With record numbers of measles cases this year, lots of folks are interested in vaccination coverage and exemption rates.
Even though our own kids are vaccinated and protected, many of us are concerned about vaccination and exemption rates because we understand the risks.
We know that some kids are too young to be vaccinated and some kids can’t be vaccinated, as they have true medical exemptions.
Vaccination Coverage and Exemption Rates
So how are our vaccination and exemption rates doing these days?
According to the latest reports from the CDC:
- the percentage of kindergartners with a vaccine exemption continues to slowly rise and is now up to 2.5%, up from 2.3% during the 2017-18 school year
- an additional 2.8% of kindergartners were not up to date for MMR and did not have a vaccine exemption
- the percentage of kindergartners up to date for MMR ranged from 87.4% in Colorado to 99.2% in Mississippi
- coverage by age 24 months was ≥90% for ≥3 doses of polio- virus vaccine (92.7%), ≥1 dose of MMR (90.4%), ≥3 doses of HepB (91.0%), and ≥1 dose of varicella vaccine (90.0%), and are all up over previous years by 1 to 3%
- only 56% of toddlers receive two or more doses of the flu vaccine by age two years
- only 1.3% of children born in 2015 and 2016 had received no vaccinations by the second birthday, which is up from 1.1%
- up to 7.4% of uninsured children received no vaccines, even though they qualify for free vaccines under the Vaccines for Children program
This doesn’t tell the whole story though.
“During the 2018–19 school year, national coverage with MMR, DTaP, and varicella vaccines remained near 95%. However, coverage and exemption rates varied by state. Recent measles outbreaks in states with high overall MMR coverage, such as New York, highlight the need for assessing vaccination coverage at the local level. ”Morbidity and Mortality Weekly Report, Volume 68, Issue Number 41 Vaccination Coverage with Selected Vaccines and Exemption Rates Among Children in Kindergarten — United States, 2018–19 School Year
Although vaccination rates are generally high and exemption rates low at the state and national level, it is the pockets of undervaccinated kids that are the problem.
In Texas, for example, although state level exemptions are fairly low (2.4%) and immunization rates high, in some communities and school districts, more than 50% of kids are unvaccinated!
“The importance of achieving and sustaining high vaccination coverage across all communities is illustrated by the 22 measles outbreaks occurring in the United States in 2019, with 1,249 measles cases identified during January 1–October 1, 2019. Most cases have been among persons who were not vaccinated against measles. Pockets of low vaccination coverage, because of lack of access to vaccination services or to hesitancy resulting from the spread of inaccurate information about vaccines, increase the likelihood of a measles outbreak. “Morbidity and Mortality Weekly Report, Volume 68, Issue Number 41 Vaccination Coverage by Age 24 Months Among Children Born in 2015 and 2016 — National Immunization Survey-Child, United States, 2016–2018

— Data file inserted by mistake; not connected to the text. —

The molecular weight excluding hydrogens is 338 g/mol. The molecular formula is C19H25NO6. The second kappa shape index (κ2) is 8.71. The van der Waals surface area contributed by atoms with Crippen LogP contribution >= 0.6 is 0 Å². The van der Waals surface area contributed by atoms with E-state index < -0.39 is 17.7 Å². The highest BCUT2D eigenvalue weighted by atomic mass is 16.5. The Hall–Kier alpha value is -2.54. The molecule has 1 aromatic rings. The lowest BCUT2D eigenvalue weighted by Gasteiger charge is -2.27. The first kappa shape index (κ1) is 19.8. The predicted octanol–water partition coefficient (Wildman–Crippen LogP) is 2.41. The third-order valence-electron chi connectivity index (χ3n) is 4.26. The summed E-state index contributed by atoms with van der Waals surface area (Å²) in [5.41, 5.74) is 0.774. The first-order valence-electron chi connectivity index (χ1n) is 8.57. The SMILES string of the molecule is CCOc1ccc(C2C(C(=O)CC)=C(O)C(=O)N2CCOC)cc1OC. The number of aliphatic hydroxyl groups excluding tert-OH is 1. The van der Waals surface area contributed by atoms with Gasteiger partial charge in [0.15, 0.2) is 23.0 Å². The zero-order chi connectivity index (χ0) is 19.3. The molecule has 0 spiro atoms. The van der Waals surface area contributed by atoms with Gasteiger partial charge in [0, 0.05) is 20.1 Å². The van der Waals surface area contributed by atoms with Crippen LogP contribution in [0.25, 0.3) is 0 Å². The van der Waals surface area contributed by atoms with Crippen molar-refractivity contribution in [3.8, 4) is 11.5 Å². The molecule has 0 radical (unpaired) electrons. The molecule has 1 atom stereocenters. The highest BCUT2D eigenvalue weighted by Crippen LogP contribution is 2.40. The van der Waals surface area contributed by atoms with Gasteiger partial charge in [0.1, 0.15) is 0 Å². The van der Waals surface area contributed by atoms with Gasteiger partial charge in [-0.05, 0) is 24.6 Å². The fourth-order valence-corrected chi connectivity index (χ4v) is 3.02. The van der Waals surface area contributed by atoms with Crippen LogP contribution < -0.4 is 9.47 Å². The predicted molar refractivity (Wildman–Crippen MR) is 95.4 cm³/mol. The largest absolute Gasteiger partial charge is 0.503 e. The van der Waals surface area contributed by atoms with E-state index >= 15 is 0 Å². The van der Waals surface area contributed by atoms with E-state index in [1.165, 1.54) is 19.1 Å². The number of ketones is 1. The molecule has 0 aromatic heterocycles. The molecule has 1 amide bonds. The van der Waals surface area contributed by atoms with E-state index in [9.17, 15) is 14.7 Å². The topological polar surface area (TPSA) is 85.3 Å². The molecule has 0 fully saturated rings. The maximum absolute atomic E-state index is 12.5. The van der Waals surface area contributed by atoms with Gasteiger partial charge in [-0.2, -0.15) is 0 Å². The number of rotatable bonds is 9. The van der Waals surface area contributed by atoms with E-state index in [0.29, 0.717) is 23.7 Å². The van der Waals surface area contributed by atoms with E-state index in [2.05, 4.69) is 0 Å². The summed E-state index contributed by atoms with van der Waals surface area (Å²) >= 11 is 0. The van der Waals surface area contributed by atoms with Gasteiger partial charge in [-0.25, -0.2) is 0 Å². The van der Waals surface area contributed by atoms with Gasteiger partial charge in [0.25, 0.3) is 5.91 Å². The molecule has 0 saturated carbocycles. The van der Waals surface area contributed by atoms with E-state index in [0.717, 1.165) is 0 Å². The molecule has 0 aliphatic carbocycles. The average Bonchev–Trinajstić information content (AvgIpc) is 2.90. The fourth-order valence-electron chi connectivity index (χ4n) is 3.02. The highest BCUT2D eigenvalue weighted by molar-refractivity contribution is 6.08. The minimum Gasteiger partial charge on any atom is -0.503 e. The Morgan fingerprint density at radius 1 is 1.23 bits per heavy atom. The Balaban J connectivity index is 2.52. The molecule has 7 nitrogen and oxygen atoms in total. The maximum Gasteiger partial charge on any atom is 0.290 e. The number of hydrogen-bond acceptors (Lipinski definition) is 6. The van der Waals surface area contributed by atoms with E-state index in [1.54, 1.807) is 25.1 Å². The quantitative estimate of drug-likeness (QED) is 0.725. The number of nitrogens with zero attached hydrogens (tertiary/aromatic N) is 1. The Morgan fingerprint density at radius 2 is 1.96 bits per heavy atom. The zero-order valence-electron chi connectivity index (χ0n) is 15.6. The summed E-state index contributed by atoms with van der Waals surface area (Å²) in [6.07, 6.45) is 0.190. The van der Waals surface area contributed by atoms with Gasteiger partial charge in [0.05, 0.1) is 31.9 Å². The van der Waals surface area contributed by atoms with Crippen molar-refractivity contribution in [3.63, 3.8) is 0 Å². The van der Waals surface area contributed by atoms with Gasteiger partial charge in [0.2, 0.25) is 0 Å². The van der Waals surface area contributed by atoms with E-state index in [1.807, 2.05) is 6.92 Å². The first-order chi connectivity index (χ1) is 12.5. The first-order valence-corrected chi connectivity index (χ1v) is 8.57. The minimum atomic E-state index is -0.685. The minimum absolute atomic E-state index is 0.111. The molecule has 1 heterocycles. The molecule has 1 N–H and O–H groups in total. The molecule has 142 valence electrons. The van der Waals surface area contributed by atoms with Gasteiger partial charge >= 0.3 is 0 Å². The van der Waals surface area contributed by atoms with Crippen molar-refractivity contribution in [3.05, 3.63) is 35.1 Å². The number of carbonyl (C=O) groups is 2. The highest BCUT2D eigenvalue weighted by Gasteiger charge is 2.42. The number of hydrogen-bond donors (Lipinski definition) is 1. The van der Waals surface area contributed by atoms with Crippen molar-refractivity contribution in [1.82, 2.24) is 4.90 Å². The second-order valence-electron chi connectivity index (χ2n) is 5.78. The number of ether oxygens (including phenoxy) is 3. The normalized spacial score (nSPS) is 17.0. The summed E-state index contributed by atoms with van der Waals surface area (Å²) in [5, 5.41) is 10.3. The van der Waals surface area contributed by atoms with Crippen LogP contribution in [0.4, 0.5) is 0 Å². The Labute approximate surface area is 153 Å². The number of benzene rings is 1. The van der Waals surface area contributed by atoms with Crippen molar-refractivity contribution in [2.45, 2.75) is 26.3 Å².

Unfortunately, we don’t see that kind of local data in the latest reports on vaccination coverage and exemption rates.
And while we should certainly work to get everyone vaccinated who doesn’t have an exemption, lots of work needs to be done educate parents that they should vaccinate and protect their kids instead of seeking non-medical exemptions.
More on Vaccination Coverage and Exemption Rates
- A Legislative Guide to Advocating for Stronger Vaccine Laws
- Fact Checking the Truth About Vaccination Rates in California
- Update on Vaccine Exemption Rates in California
- Why Are We Having Measles Outbreaks If MMR Vaccination Rates Are Not Declining?
- About Those Inappropriate Medical Exemptions in California
- Why Are States Eliminating Religious Exemptions for Immunizations?
- Vaccines Statistics and Numbers
- MMWR – Vaccination Coverage with Selected Vaccines and Exemption Rates Among Children in Kindergarten — United States, 2018–19 School Year
- MMWR – Vaccination Coverage by Age 24 Months Among Children Born in 2015 and 2016 — National Immunization Survey-Child, United States, 2016–2018
- CDC – Immunization Statistics
- CDC – VaxView
- Child Vaccination Coverage Reports
- SchoolVaxView Publications and Resources
- Teen Vaccination Coverage Publications and Resources
- AdultVaxView Publications and Resources
- FluVaxView Publications and Resources
- Vaccination Coverage Levels in Texas Schools